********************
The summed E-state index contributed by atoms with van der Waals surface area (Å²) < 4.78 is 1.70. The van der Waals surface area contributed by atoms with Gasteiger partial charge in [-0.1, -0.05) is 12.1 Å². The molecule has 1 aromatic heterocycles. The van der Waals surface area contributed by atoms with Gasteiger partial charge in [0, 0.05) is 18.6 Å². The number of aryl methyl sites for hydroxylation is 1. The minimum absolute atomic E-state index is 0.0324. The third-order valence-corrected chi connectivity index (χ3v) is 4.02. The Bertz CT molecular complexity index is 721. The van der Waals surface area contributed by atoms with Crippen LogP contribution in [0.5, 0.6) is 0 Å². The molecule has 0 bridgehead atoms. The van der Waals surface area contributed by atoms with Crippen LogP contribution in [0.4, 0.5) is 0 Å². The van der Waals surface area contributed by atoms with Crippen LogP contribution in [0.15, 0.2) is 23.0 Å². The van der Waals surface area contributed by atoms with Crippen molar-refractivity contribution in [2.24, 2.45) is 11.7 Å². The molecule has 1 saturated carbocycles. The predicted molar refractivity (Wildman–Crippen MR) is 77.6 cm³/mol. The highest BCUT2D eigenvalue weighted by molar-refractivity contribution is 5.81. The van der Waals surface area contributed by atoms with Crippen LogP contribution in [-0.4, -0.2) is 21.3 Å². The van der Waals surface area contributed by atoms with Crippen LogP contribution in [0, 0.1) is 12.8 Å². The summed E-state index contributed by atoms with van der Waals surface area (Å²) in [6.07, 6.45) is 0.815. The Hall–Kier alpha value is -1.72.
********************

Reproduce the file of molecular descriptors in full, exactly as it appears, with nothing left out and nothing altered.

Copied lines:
The summed E-state index contributed by atoms with van der Waals surface area (Å²) < 4.78 is 1.70. The van der Waals surface area contributed by atoms with Gasteiger partial charge in [-0.1, -0.05) is 12.1 Å². The molecule has 1 aromatic heterocycles. The van der Waals surface area contributed by atoms with Gasteiger partial charge in [0, 0.05) is 18.6 Å². The number of aryl methyl sites for hydroxylation is 1. The minimum absolute atomic E-state index is 0.0324. The third-order valence-corrected chi connectivity index (χ3v) is 4.02. The Bertz CT molecular complexity index is 721. The van der Waals surface area contributed by atoms with Crippen LogP contribution in [0.5, 0.6) is 0 Å². The molecule has 0 bridgehead atoms. The van der Waals surface area contributed by atoms with Crippen LogP contribution in [0.4, 0.5) is 0 Å². The van der Waals surface area contributed by atoms with Crippen LogP contribution in [0.15, 0.2) is 23.0 Å². The van der Waals surface area contributed by atoms with Crippen molar-refractivity contribution in [2.24, 2.45) is 11.7 Å². The molecule has 1 saturated carbocycles. The predicted molar refractivity (Wildman–Crippen MR) is 77.6 cm³/mol. The highest BCUT2D eigenvalue weighted by molar-refractivity contribution is 5.81. The van der Waals surface area contributed by atoms with Crippen LogP contribution in [-0.4, -0.2) is 21.3 Å². The van der Waals surface area contributed by atoms with Crippen LogP contribution in [0, 0.1) is 12.8 Å². The summed E-state index contributed by atoms with van der Waals surface area (Å²) in [6.07, 6.45) is 0.815. The Hall–Kier alpha value is -1.72.